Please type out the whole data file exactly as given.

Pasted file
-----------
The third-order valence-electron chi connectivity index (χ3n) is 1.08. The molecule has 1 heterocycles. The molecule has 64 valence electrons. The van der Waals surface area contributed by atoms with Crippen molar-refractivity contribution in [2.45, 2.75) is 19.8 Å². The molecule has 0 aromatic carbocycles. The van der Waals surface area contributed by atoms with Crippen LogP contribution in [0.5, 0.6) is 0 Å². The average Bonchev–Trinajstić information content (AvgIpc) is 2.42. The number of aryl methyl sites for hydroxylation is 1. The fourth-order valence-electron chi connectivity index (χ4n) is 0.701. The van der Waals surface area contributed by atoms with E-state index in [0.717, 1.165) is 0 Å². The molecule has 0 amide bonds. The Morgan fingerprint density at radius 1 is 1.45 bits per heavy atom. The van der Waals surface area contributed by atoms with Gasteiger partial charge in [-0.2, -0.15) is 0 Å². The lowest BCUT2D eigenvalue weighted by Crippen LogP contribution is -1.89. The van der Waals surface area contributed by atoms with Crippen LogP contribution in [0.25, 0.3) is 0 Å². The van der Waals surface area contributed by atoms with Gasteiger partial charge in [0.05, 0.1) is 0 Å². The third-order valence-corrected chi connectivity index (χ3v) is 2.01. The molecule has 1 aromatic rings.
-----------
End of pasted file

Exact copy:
The third-order valence-electron chi connectivity index (χ3n) is 1.08. The molecule has 1 heterocycles. The molecule has 64 valence electrons. The van der Waals surface area contributed by atoms with Crippen molar-refractivity contribution in [2.45, 2.75) is 19.8 Å². The molecule has 0 aromatic carbocycles. The van der Waals surface area contributed by atoms with Crippen LogP contribution in [0.5, 0.6) is 0 Å². The average Bonchev–Trinajstić information content (AvgIpc) is 2.42. The number of aryl methyl sites for hydroxylation is 1. The fourth-order valence-electron chi connectivity index (χ4n) is 0.701. The van der Waals surface area contributed by atoms with E-state index in [0.717, 1.165) is 0 Å². The molecule has 0 amide bonds. The Morgan fingerprint density at radius 1 is 1.45 bits per heavy atom. The van der Waals surface area contributed by atoms with Gasteiger partial charge in [-0.2, -0.15) is 0 Å². The lowest BCUT2D eigenvalue weighted by Crippen LogP contribution is -1.89. The van der Waals surface area contributed by atoms with Crippen LogP contribution in [0.25, 0.3) is 0 Å². The van der Waals surface area contributed by atoms with Gasteiger partial charge in [0.05, 0.1) is 0 Å². The third-order valence-corrected chi connectivity index (χ3v) is 2.01. The molecule has 1 aromatic rings.